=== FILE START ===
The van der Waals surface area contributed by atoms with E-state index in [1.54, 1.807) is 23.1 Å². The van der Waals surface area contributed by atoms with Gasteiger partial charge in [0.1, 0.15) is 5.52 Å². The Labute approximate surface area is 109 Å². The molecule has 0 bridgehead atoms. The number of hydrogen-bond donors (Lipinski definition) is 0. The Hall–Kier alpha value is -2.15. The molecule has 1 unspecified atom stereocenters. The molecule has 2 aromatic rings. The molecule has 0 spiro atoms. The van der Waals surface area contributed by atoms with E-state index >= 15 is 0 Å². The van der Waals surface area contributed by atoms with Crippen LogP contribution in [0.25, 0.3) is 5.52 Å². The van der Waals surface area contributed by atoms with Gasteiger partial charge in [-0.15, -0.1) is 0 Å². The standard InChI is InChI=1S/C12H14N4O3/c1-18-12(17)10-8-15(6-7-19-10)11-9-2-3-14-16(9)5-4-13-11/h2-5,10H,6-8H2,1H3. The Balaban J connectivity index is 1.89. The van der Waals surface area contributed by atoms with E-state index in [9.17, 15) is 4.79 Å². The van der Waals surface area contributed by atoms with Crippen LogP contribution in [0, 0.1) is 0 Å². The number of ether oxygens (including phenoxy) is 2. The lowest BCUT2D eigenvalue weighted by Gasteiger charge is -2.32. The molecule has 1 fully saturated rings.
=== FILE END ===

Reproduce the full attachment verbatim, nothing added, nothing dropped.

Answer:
The van der Waals surface area contributed by atoms with E-state index in [1.54, 1.807) is 23.1 Å². The van der Waals surface area contributed by atoms with Gasteiger partial charge in [0.1, 0.15) is 5.52 Å². The Labute approximate surface area is 109 Å². The molecule has 0 bridgehead atoms. The number of hydrogen-bond donors (Lipinski definition) is 0. The Hall–Kier alpha value is -2.15. The molecule has 1 unspecified atom stereocenters. The molecule has 2 aromatic rings. The molecule has 0 spiro atoms. The van der Waals surface area contributed by atoms with E-state index >= 15 is 0 Å². The van der Waals surface area contributed by atoms with Crippen LogP contribution in [0.25, 0.3) is 5.52 Å². The van der Waals surface area contributed by atoms with Gasteiger partial charge in [-0.15, -0.1) is 0 Å². The standard InChI is InChI=1S/C12H14N4O3/c1-18-12(17)10-8-15(6-7-19-10)11-9-2-3-14-16(9)5-4-13-11/h2-5,10H,6-8H2,1H3. The Balaban J connectivity index is 1.89. The van der Waals surface area contributed by atoms with E-state index in [9.17, 15) is 4.79 Å². The van der Waals surface area contributed by atoms with Crippen LogP contribution in [0, 0.1) is 0 Å². The number of ether oxygens (including phenoxy) is 2. The lowest BCUT2D eigenvalue weighted by Gasteiger charge is -2.32. The molecule has 1 fully saturated rings.